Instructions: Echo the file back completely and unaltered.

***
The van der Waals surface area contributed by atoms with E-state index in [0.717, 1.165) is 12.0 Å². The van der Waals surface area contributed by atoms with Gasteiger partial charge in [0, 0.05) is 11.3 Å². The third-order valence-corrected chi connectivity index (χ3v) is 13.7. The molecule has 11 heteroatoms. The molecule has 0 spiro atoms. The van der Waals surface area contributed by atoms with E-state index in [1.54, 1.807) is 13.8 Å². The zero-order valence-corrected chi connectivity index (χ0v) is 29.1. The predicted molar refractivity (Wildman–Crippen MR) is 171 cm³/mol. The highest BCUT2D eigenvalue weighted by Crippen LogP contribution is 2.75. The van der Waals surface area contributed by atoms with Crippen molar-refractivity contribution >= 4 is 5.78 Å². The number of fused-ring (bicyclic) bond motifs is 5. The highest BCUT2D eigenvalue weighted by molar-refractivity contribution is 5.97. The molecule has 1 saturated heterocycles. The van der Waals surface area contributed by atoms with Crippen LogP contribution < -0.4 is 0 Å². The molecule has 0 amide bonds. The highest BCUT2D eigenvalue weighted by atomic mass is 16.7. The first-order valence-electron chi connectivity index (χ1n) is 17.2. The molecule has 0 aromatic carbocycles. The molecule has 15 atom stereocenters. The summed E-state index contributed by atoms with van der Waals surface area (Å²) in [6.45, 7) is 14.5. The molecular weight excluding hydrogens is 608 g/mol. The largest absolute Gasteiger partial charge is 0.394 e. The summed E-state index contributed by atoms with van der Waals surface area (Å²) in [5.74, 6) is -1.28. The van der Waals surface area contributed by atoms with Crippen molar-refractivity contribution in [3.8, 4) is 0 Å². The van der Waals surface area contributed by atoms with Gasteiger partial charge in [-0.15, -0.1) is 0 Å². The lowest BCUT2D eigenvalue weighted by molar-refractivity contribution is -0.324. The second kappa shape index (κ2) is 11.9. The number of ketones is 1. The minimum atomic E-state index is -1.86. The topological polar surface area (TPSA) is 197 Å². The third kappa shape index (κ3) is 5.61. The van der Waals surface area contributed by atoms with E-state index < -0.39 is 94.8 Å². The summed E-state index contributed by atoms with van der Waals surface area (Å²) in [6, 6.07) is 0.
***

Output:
The van der Waals surface area contributed by atoms with E-state index in [0.717, 1.165) is 12.0 Å². The van der Waals surface area contributed by atoms with Gasteiger partial charge in [0, 0.05) is 11.3 Å². The third-order valence-corrected chi connectivity index (χ3v) is 13.7. The molecule has 11 heteroatoms. The molecule has 0 spiro atoms. The van der Waals surface area contributed by atoms with E-state index in [1.54, 1.807) is 13.8 Å². The zero-order valence-corrected chi connectivity index (χ0v) is 29.1. The predicted molar refractivity (Wildman–Crippen MR) is 171 cm³/mol. The highest BCUT2D eigenvalue weighted by Crippen LogP contribution is 2.75. The van der Waals surface area contributed by atoms with Crippen molar-refractivity contribution >= 4 is 5.78 Å². The number of fused-ring (bicyclic) bond motifs is 5. The highest BCUT2D eigenvalue weighted by molar-refractivity contribution is 5.97. The molecule has 1 saturated heterocycles. The van der Waals surface area contributed by atoms with Crippen LogP contribution < -0.4 is 0 Å². The molecule has 0 amide bonds. The highest BCUT2D eigenvalue weighted by atomic mass is 16.7. The first-order valence-electron chi connectivity index (χ1n) is 17.2. The molecule has 0 aromatic carbocycles. The molecule has 15 atom stereocenters. The summed E-state index contributed by atoms with van der Waals surface area (Å²) in [6.45, 7) is 14.5. The molecular weight excluding hydrogens is 608 g/mol. The largest absolute Gasteiger partial charge is 0.394 e. The summed E-state index contributed by atoms with van der Waals surface area (Å²) in [5.74, 6) is -1.28. The van der Waals surface area contributed by atoms with Crippen molar-refractivity contribution in [3.8, 4) is 0 Å². The van der Waals surface area contributed by atoms with Gasteiger partial charge in [-0.15, -0.1) is 0 Å². The lowest BCUT2D eigenvalue weighted by molar-refractivity contribution is -0.324. The second kappa shape index (κ2) is 11.9. The number of ketones is 1. The minimum atomic E-state index is -1.86. The topological polar surface area (TPSA) is 197 Å². The third kappa shape index (κ3) is 5.61. The van der Waals surface area contributed by atoms with E-state index < -0.39 is 94.8 Å². The summed E-state index contributed by atoms with van der Waals surface area (Å²) in [6, 6.07) is 0.